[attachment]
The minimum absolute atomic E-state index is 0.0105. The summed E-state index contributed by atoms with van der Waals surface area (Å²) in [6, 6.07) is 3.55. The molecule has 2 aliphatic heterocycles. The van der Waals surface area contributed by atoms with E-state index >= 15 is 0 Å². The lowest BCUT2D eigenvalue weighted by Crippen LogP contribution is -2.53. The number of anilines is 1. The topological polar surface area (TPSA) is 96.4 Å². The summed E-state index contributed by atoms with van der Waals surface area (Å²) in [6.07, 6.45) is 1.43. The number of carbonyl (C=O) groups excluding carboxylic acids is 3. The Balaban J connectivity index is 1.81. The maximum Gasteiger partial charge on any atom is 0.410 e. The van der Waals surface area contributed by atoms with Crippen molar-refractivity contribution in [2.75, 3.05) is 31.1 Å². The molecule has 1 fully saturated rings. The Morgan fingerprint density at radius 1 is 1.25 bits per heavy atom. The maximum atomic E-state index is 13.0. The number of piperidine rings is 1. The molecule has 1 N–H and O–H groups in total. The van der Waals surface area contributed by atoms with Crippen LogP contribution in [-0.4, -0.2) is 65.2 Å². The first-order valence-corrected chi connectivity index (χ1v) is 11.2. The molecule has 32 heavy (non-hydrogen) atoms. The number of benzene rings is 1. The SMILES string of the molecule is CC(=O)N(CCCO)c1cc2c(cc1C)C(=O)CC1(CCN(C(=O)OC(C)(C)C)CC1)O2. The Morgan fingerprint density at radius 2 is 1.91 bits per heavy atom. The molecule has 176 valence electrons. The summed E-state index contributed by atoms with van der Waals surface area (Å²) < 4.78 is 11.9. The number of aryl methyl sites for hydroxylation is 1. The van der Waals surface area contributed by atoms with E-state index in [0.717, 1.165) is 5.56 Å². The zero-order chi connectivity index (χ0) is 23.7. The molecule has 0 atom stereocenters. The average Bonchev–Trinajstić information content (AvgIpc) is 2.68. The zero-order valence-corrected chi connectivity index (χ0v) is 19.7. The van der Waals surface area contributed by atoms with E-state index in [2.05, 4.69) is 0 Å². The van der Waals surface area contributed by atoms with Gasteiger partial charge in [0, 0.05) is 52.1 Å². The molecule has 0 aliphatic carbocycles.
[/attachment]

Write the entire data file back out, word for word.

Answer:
The minimum absolute atomic E-state index is 0.0105. The summed E-state index contributed by atoms with van der Waals surface area (Å²) in [6, 6.07) is 3.55. The molecule has 2 aliphatic heterocycles. The van der Waals surface area contributed by atoms with E-state index >= 15 is 0 Å². The lowest BCUT2D eigenvalue weighted by Crippen LogP contribution is -2.53. The number of anilines is 1. The topological polar surface area (TPSA) is 96.4 Å². The summed E-state index contributed by atoms with van der Waals surface area (Å²) in [6.07, 6.45) is 1.43. The number of carbonyl (C=O) groups excluding carboxylic acids is 3. The Balaban J connectivity index is 1.81. The maximum Gasteiger partial charge on any atom is 0.410 e. The van der Waals surface area contributed by atoms with Crippen molar-refractivity contribution in [2.75, 3.05) is 31.1 Å². The molecule has 1 fully saturated rings. The Morgan fingerprint density at radius 1 is 1.25 bits per heavy atom. The maximum atomic E-state index is 13.0. The number of piperidine rings is 1. The molecule has 1 N–H and O–H groups in total. The van der Waals surface area contributed by atoms with Crippen LogP contribution in [-0.4, -0.2) is 65.2 Å². The first-order valence-corrected chi connectivity index (χ1v) is 11.2. The molecule has 32 heavy (non-hydrogen) atoms. The number of benzene rings is 1. The SMILES string of the molecule is CC(=O)N(CCCO)c1cc2c(cc1C)C(=O)CC1(CCN(C(=O)OC(C)(C)C)CC1)O2. The Morgan fingerprint density at radius 2 is 1.91 bits per heavy atom. The molecule has 176 valence electrons. The summed E-state index contributed by atoms with van der Waals surface area (Å²) < 4.78 is 11.9. The number of aryl methyl sites for hydroxylation is 1. The van der Waals surface area contributed by atoms with E-state index in [0.717, 1.165) is 5.56 Å². The zero-order chi connectivity index (χ0) is 23.7. The molecule has 0 atom stereocenters. The average Bonchev–Trinajstić information content (AvgIpc) is 2.68. The zero-order valence-corrected chi connectivity index (χ0v) is 19.7. The van der Waals surface area contributed by atoms with E-state index in [2.05, 4.69) is 0 Å². The van der Waals surface area contributed by atoms with Gasteiger partial charge in [0, 0.05) is 52.1 Å². The molecule has 0 aliphatic carbocycles.